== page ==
UM has a mix of single-sex, coed, and apartment-style residence halls—including two new apartment-style buildings for 2013-14—but the respect for privacy and chastity is greater than at many other Catholic colleges. Two halls are for men only (150 beds), and three are for women only (287 beds). Aside from the apartment-style buildings, in which men and women are separated by apartments with private kitchen and bath facilities, the only coed residence is North Hall. The 225-bed facility is large and L-shaped, with the men’s and women’s wings separated by doors that are locked at night.
Residence life staff are expected to uphold the University’s Benedictine values, encouraging students to pray and to live virtuously. Policies expressly forbid sexual activity outside of marriage, and priests and others talk to students about moral issues including chastity.
We have been told that North Dakota has problems with binge drinking as early as high school, and it carries over with some college students, especially off campus. But UM is a “dry” campus with no alcohol permitted at any age, and the University sponsors alcohol-free activities on weekends and several programs to discourage substance abuse. Students can opt to choose a roommate who is committed to abstaining from alcohol even off campus, and these students are grouped together in the residence halls.
A campus health clinic and a counseling center operate under Catholic ethical guidelines.
The campus is distinctive and quite the opposite of the iconic ivy-covered academic campus or the small, intimate colleges in this Guide
. Several of the large stone and concrete structures at UM were designed by famed architect Marcel Breuer, and later construction continued in the Bauhaus style. It carries through to the interiors of the classroom buildings, residence halls, and even the Modernist-styled chapels.
The Bismarck-Mandan area is urban but not large, despite its population of about 80,000. Students can find what they need nearby, and a shopping mall is a five-minute drive away. Traveling to campus is easy along Interstate Route 94 or through the nearby Bismarck Municipal Airport, less than five miles from campus.
One of the typical benefits of a university is the greater variety of activities outside the classroom, and UM doesn’t disappoint. It offers many clubs tied to students’ academic interests, as well as a club dedicated to environmental awareness, an international club to celebrate the world’s cultures and diverse students at UM, the Student Recreation Program for intramural and fitness activities, and Republican and Democrat groups.
The Knights of Virtue (for men) and Vera Forma (for women) focus on the development of virtue and holiness, studying Scripture and the saints from a clearly Christian but not exclusively Catholic perspective. As noted above, campus ministry sponsors Collegians for Life.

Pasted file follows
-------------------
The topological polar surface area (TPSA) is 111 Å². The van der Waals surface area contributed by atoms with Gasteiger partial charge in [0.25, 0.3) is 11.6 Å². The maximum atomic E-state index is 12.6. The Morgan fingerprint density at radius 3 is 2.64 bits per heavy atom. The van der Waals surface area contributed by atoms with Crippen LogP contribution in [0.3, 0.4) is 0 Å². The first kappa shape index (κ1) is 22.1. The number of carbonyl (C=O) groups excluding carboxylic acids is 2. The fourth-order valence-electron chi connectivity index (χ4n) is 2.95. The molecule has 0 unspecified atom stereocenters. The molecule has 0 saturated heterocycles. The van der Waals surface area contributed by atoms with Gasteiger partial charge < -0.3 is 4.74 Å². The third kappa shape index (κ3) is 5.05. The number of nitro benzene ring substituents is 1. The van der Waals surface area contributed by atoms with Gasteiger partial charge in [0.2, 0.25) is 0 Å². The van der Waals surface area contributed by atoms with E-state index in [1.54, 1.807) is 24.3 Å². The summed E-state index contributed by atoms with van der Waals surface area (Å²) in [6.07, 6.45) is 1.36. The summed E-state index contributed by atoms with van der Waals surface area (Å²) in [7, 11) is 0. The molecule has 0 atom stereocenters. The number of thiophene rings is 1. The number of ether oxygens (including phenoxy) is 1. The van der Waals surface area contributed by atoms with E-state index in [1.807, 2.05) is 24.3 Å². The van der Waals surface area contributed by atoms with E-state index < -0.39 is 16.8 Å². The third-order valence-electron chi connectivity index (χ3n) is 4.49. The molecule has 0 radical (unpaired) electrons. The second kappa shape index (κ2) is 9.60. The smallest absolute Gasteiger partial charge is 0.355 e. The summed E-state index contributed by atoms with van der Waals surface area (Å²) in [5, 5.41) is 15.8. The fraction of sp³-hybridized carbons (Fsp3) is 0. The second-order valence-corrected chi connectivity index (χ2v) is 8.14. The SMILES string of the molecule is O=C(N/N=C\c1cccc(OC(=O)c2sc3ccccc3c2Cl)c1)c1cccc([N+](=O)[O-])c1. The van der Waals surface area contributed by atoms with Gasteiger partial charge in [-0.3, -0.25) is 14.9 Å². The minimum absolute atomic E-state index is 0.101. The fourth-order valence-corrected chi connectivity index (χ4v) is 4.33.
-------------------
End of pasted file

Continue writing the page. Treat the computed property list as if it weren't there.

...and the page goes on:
The UM Marauders field eight teams for men and eight for women in the NCAA Division II. These include basketball, cross country, soccer, and indoor and outdoor track and field for both men and women; baseball, football, and wrestling for men; and softball, tennis, and volleyball for women. The Fellowship of Christian Athletes works with the varsity athletes to strengthen their relationship with Christ, while also hosting basketball and “powder puff” football events for other students.
In the local area, students can find numerous outdoor bike and walking trails, parks, a zoo, and the Missouri River which runs near campus. Out of the cold, there are many restaurants, museums, performances, and cultural activities.
The Bottom Line
The University of Mary’s renewed vitality as a Catholic university is exciting and pervasive. The faithful curriculum and attention to ethical development, the Catholic Studies Program, the responsible campus residence policies and new halls for seriously Catholic students, the new Rome campus, and other factors combine to make UM a wonderful college for The Newman Guide
But UM is also unique among most Guide
colleges, with its heavier emphasis on career preparation in health, business, and education. We anticipate that its impressive renewal is not complete, as Msgr. Shea and a number of committed officials and faculty members continue to strengthen the academic program and campus life, so that Catholic students will find a faithful and increasingly fervent atmosphere at UM. The University is seeking students who are eager to take advantage of the current offerings while contributing to UM’s development.